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Understanding Ethereum and Layer 2 (L2) network fees
Understanding Ethereum and Layer 2 (L2) network fees
Matias Fabius avatar
Written by Matias Fabius
Updated over a week ago

Are you trying to send cryptoassets to a friend, use DeFi, or play a decentralized game? Every transaction you want to approve requires a “network fee,” sometimes also called a “gas fee.”

This fee is not paid to Zengo - instead, it is used to incentivize blockchain miners or operators to approve your transaction. When the network is congested, fees may increase. When network congestion is lower, fees may decrease. The table below explains how gas or network fees work across various blockchains, what tokens you should use to pay these fees, and how to get the necessary tokens.

Questions? Our legendary 24/7 support team is a simple tap away. Email help@zengo.com or chat with us here from your mobile device.

Blockchain / Layer

Token Called

Network token required

Network Fee

Free L2 Faucet (Zengo Pro only)

Looks like

How to get it from your mobile device

Ethereum (L1)

ETH

ETH

$2-$6

N/A

- Buy it here

- Swap it here

Polygon (L2)

MATIC

MATIC (on L2)

$0.10 up to $0.50

- Buy it here

- Swap it here

Arbitrum One (L2)

ETH

ETH (on Arbitrum One)

$0.10 up to $0.50

- Buy it here

- Swap it here

Optimism (L2)

ETH

ETH (on Optimism)

$0.10 up to $0.50

- Buy it here

- Swap it here

Base (L2)

(Coming Soon!)

ETH

Coming Soon!

$0.10 up to $0.50

Coming Soon!

Coming Soon!

- Buy it here

- Swap it here

Understanding ETH and ERC-20 Transactions

Do you have stablecoins like USDC or USDT, infrastructure tokens like Chainlink (LINK), or Memecoins like Shiba Inu Token (SHIB)? They are all versions of ERC-20 tokens on the Ethereum blockchain.

ERC-20 tokens are a type of digital asset that primarily operates on the Ethereum blockchain and can also be found on Ethereum L2 (Layer 2) networks like Arbitrum One, Optimism, and Base.

To execute transactions involving ERC-20 tokens, the required network fee must be paid in the native cryptocurrency of the corresponding network or chain on which the transaction is taking place! Also, make sure you have enough of the token required to pay the network fee!

Examples:

Example 1: If you have $50 of Tether (USDT) on Arbitrum One, and you want to send it to a friend, the network/gas fee for this transaction needs to be paid with Ethereum on Arbitrum One - not standard Ethereum on the main Ethereum Layer 1!

Example 2: If you use a decentralized social network powered by the Polygon (MATIC) blockchain, you might need to pay for network fees using MATIC.

How to add network fee tokens to your Zengo wallet

Buy: To facilitate easy access to the necessary tokens for paying network fees, Zengo has partnered with Transak. This partnership allows you to purchase cryptocurrencies like MATIC and ETH (including on Arbitrum One and Optimism) directly through Zengo, starting from as low as $5. Get started here from your mobile phone.

Swap: Swap from one token to another directly inside of your Zengo wallet. For example, you can swap some of your Bitcoin for ETH (Ethereum), if you need to use some ETH for a network fee. Get started here from your mobile phone.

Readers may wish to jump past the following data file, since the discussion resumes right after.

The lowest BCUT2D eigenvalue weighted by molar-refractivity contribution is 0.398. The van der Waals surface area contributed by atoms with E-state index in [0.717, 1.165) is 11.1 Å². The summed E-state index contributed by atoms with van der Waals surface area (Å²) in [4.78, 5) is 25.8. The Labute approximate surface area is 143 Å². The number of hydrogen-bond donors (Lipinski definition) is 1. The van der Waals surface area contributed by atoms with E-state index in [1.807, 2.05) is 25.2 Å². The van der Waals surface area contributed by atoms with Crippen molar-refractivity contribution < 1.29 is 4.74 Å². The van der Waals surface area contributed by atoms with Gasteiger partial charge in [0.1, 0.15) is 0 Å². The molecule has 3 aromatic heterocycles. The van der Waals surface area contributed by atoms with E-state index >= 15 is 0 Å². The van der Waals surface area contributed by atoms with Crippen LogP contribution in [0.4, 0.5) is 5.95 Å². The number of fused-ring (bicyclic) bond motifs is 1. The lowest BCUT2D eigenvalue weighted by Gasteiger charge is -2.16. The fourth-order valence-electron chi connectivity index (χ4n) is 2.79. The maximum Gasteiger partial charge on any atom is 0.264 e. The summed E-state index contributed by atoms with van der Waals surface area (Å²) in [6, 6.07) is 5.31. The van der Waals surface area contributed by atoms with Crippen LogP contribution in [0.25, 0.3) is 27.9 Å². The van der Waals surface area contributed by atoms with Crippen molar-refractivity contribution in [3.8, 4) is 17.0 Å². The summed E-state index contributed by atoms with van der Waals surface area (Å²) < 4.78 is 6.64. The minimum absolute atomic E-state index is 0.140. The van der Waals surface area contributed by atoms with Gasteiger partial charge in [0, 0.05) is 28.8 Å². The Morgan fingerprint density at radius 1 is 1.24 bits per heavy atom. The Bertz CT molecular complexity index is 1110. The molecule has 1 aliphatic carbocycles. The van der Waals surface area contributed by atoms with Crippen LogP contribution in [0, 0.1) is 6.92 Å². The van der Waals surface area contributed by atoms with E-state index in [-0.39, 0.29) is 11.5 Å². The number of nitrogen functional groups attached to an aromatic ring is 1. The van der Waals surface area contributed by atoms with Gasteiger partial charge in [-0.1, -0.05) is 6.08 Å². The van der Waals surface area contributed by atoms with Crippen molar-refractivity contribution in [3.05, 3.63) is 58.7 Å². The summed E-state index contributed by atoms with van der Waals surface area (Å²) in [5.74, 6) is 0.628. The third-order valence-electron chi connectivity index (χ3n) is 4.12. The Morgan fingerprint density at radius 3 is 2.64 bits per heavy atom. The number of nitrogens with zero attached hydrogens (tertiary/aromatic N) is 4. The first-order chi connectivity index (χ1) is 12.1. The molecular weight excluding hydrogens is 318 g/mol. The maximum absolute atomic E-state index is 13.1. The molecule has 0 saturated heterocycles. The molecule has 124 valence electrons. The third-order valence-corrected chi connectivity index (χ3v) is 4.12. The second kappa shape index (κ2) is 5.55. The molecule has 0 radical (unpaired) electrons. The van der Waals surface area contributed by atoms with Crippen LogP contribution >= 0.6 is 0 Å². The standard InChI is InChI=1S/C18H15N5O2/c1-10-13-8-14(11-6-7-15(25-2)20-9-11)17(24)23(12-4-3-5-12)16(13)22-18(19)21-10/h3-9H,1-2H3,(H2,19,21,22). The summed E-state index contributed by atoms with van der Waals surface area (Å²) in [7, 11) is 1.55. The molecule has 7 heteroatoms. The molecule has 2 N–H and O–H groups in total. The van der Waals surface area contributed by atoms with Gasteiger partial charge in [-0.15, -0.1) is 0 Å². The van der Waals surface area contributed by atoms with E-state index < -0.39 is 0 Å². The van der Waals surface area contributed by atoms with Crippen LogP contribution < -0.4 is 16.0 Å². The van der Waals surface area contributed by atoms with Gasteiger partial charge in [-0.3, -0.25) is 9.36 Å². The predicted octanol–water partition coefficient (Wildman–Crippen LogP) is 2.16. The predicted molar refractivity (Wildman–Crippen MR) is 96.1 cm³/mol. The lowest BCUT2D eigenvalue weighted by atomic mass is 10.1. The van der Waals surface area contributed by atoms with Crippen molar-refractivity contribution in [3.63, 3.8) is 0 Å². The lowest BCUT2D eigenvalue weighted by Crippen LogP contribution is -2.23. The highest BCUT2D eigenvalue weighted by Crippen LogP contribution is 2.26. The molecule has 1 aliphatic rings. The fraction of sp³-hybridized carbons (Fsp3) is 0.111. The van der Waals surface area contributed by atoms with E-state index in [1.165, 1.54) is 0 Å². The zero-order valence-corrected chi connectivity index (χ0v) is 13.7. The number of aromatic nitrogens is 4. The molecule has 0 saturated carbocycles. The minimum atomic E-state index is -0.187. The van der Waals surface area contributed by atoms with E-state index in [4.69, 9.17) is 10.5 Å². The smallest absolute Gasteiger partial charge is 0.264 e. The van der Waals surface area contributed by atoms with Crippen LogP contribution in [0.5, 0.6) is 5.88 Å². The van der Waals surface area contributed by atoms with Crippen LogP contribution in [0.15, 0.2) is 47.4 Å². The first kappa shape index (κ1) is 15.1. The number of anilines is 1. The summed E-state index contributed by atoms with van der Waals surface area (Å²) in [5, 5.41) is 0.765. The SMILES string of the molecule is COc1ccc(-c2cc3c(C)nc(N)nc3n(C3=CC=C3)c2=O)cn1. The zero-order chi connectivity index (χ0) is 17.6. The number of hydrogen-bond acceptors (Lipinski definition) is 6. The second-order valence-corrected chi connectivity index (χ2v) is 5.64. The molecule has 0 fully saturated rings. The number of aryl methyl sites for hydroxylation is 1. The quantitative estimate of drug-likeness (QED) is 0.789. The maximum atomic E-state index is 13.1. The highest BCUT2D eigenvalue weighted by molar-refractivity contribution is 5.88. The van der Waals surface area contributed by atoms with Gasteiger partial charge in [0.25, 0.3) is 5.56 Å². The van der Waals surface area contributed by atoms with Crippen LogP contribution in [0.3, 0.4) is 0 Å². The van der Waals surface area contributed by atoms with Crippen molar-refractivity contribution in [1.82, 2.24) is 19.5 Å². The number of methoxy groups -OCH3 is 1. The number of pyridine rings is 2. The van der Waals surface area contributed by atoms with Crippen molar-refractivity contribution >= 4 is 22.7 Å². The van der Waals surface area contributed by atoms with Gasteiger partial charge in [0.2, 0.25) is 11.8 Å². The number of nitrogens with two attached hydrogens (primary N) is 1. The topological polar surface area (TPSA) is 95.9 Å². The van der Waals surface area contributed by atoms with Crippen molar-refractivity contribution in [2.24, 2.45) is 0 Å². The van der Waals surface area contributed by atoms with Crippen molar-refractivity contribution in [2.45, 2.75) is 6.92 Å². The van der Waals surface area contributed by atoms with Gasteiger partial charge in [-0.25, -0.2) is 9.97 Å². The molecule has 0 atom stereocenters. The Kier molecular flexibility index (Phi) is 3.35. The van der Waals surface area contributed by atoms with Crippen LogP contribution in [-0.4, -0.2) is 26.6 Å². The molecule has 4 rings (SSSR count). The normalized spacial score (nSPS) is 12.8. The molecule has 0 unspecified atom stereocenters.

Receive: Send the required token from another crypto wallet or an exchange to your Zengo wallet in a few simple taps!

This is an example of how a network fee (and type required) is displayed in your Zengo wallet.

Disclaimer: Don’t confuse networks; you might lose your assets forever!

Before initiating any cryptocurrency transaction, it is crucial to ensure that the network you are sending from and the network to which you are receiving are the same! Mismatched networks can lead to loss of funds. Ask support if you have any questions.

How much network fee is actually required?

Zengo will tell you how much fee is required on the summary page (before the confirmation and right after you tap the recipient address) when you try to send a transaction or perform an action on a web3 app and validate it in Zengo. If you don t have any ETH you can consult a gas estimator service like Etherscan (for sending an erc 20 token like USDT or USDC you want to use 21 000 / 45 000 as a custom gas limit)

A few important things to know

  1. network fees vary all the time based on the congestion of a network or layer 2 and this is independent of Zengo

  2. A network fee for an ethereum token (ERC-20 like USDT or USDC) or an action in an app on ethereum (like a decentralized exchange or NFT marketplace) is always more expensive than simply sending Ethereum alone because they involve "smart contracts," which are more costly in verifications on-chain. For example, it will cost more network fee to send $10 USDC on Ethereum than sending $10 of Ethereum.

  3. In Zengo, you can choose various speed levels, which vary in cost from cheap to fast, if you want to accelerate your transaction.

  4. If you want to find out an estimated cost of a specific transaction on ethereum, you can consult this page for ethereum or that page or even that page or this page

You can learn more about transaction fees on our podcast episode here

Zengo’s 24/7 support: We’re here to help!

If you have any questions, our legendary 24/7 support team is a tap away! Email help@zengo.com or chat with us directly inside your Zengo wallet by tapping the top-right icon (it looks like a headset) to get started.

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